At the beginning of the sixteenth century, the Renaissance blossomed in shades of green. Humanistic thought placed man at the centre of the universe, no longer subject to nature, he could at last master and build his environment. The châteaux open onto the landscape, and their lands, hitherto cultivated for food, were integrated into the architectural scope of the estates.
The first leisure gardens
Under the influence of the Italian monk Dom Pacello, hosted by King Charles VIII, the first garden planted uniquely for the pleasure of its owner was built at Château-Gaillard in Amboise. It is composed with relief, vertical features and varying colours. Inspired by the ancient gardens of Babylon, they descend the slopes to clear the perspectives, punctuated with fountains, mazes and surprising grottos.
The gardens of the royal Château de Blois, disappeared, as urbanisation encroached on the land. They once offered a place of rest, recollection and entertainment. At Clos Lucé, where Leonardo da Vinci lived his last years, the contemporary gardens reflect the techniques of the master, and an exhibition can be visited.
The classic French garden
The "arte del verde," dear to Dom Pacello, is constantly being reinvented by modern gardeners. Under the influence of Cartesian philosophy, the classical garden "à la française" was born in Versailles under the direction of André Le Nôtre.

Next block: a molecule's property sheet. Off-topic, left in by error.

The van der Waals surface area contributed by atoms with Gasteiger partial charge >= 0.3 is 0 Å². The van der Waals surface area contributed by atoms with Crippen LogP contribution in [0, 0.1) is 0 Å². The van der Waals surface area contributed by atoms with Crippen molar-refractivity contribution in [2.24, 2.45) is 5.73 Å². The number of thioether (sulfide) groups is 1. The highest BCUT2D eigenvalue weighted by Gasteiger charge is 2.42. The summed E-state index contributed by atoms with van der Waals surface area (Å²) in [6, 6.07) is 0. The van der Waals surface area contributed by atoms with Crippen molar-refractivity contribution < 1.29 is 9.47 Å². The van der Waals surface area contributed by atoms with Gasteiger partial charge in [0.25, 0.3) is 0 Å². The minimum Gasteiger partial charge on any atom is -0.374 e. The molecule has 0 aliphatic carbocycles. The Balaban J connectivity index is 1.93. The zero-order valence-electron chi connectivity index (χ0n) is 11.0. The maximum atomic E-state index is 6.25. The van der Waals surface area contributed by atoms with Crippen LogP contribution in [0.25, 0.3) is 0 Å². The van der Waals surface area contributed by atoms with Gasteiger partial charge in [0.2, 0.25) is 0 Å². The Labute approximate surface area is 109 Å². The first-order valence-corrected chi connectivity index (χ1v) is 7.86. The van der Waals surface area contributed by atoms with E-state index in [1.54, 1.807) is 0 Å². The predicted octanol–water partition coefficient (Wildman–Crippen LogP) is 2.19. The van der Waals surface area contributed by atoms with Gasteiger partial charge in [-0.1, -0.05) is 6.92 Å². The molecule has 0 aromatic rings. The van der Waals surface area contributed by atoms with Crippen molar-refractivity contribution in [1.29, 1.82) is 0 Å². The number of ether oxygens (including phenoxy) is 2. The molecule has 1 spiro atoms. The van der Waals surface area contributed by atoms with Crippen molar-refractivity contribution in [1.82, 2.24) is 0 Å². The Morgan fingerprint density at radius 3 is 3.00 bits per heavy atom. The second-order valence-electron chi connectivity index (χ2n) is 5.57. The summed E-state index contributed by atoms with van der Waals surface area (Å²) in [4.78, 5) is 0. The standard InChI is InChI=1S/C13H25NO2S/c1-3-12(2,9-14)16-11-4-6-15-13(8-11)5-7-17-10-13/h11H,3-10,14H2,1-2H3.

Spectacular, flat and perfectly ordered, requiring enormous earthworks, this type of garden expresses the taste for theatricality of Louis XIV and the absolute power of man over nature. Its views, its fountains, its carefully pruned trees and geometric parterres retain the kings taste for games, as well as expression formal perfection in architecture.
The English garden
A flamboyant expression of the classicism of the gardens of the Loire Valley, Chambord reopened its grounds in 2017 in all their splendour. With the "English-style" garden, the 18th century reinvented man's relationship with nature, freeing the landscape from architectural rigour. Less regular, these decorated natural spaces were inspired by the romantic movement.
The new gardens of Chenonceau, created from the original drawings of the great English landscape architect of the 20th century Russel Page, bears witness to this development. Completely replanted by its owners, the botanical park of the Priory of Orchaise presents over than 2000 species from around the world, including 200 varieties of peonies, shrubs and herbs.
The gardens of Cheverny. © CJN Thierry
The gardens of Beauregard. © Blois Chambord Tourist Office
Mediterranean gardens at Amboise. © Blois Chambord...
Floral park © Parc Floral
"Jardins de l'évêché" at Blois. © © Blois Chambord...
Garden of Diane de Poitiers at Chenonceau. © DR
The Da Vinci gardens at au Clos Lucé, Amboise. © DR
The gardens of Villandry. © DR